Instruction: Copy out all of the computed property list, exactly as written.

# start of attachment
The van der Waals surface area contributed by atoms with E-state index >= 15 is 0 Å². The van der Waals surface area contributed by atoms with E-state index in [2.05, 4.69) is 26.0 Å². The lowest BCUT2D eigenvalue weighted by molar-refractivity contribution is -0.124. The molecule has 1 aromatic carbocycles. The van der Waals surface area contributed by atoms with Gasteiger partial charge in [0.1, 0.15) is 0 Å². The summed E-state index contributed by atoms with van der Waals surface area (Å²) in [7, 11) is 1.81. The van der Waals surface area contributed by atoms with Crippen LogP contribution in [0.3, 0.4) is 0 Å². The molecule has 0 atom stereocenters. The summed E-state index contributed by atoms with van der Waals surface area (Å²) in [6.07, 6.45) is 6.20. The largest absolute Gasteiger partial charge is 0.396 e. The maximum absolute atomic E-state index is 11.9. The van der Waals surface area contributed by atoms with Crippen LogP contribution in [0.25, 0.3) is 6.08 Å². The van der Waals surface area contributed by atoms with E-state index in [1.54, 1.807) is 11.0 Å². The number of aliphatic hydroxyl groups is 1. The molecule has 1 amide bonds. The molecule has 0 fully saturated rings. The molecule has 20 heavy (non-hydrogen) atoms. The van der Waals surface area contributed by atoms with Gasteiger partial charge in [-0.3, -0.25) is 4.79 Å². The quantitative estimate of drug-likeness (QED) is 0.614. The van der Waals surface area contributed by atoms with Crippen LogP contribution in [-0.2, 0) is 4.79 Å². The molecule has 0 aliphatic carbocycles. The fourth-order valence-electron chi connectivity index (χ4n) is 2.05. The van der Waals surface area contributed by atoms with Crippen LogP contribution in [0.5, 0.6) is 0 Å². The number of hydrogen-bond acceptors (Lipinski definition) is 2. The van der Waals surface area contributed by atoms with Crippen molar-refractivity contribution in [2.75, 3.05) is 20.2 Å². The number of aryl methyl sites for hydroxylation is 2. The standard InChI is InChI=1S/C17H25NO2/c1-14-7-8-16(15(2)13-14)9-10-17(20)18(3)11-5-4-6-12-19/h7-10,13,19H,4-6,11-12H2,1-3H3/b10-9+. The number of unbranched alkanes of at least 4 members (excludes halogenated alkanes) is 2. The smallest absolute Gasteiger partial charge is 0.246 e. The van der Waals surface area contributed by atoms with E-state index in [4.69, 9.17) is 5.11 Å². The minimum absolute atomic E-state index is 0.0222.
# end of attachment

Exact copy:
The van der Waals surface area contributed by atoms with E-state index >= 15 is 0 Å². The van der Waals surface area contributed by atoms with E-state index in [2.05, 4.69) is 26.0 Å². The lowest BCUT2D eigenvalue weighted by molar-refractivity contribution is -0.124. The molecule has 1 aromatic carbocycles. The van der Waals surface area contributed by atoms with Gasteiger partial charge in [0.1, 0.15) is 0 Å². The summed E-state index contributed by atoms with van der Waals surface area (Å²) in [7, 11) is 1.81. The van der Waals surface area contributed by atoms with Crippen LogP contribution in [0.3, 0.4) is 0 Å². The molecule has 0 atom stereocenters. The summed E-state index contributed by atoms with van der Waals surface area (Å²) in [6.07, 6.45) is 6.20. The largest absolute Gasteiger partial charge is 0.396 e. The maximum absolute atomic E-state index is 11.9. The van der Waals surface area contributed by atoms with Crippen LogP contribution in [0.25, 0.3) is 6.08 Å². The van der Waals surface area contributed by atoms with E-state index in [1.54, 1.807) is 11.0 Å². The number of aliphatic hydroxyl groups is 1. The molecule has 1 amide bonds. The molecule has 0 fully saturated rings. The molecule has 20 heavy (non-hydrogen) atoms. The van der Waals surface area contributed by atoms with Gasteiger partial charge in [-0.3, -0.25) is 4.79 Å². The quantitative estimate of drug-likeness (QED) is 0.614. The van der Waals surface area contributed by atoms with Crippen LogP contribution in [-0.2, 0) is 4.79 Å². The molecule has 0 aliphatic carbocycles. The fourth-order valence-electron chi connectivity index (χ4n) is 2.05. The van der Waals surface area contributed by atoms with Crippen LogP contribution in [0.5, 0.6) is 0 Å². The number of hydrogen-bond acceptors (Lipinski definition) is 2. The van der Waals surface area contributed by atoms with Crippen molar-refractivity contribution in [2.75, 3.05) is 20.2 Å². The number of aryl methyl sites for hydroxylation is 2. The standard InChI is InChI=1S/C17H25NO2/c1-14-7-8-16(15(2)13-14)9-10-17(20)18(3)11-5-4-6-12-19/h7-10,13,19H,4-6,11-12H2,1-3H3/b10-9+. The number of unbranched alkanes of at least 4 members (excludes halogenated alkanes) is 2. The smallest absolute Gasteiger partial charge is 0.246 e. The van der Waals surface area contributed by atoms with E-state index in [4.69, 9.17) is 5.11 Å². The minimum absolute atomic E-state index is 0.0222.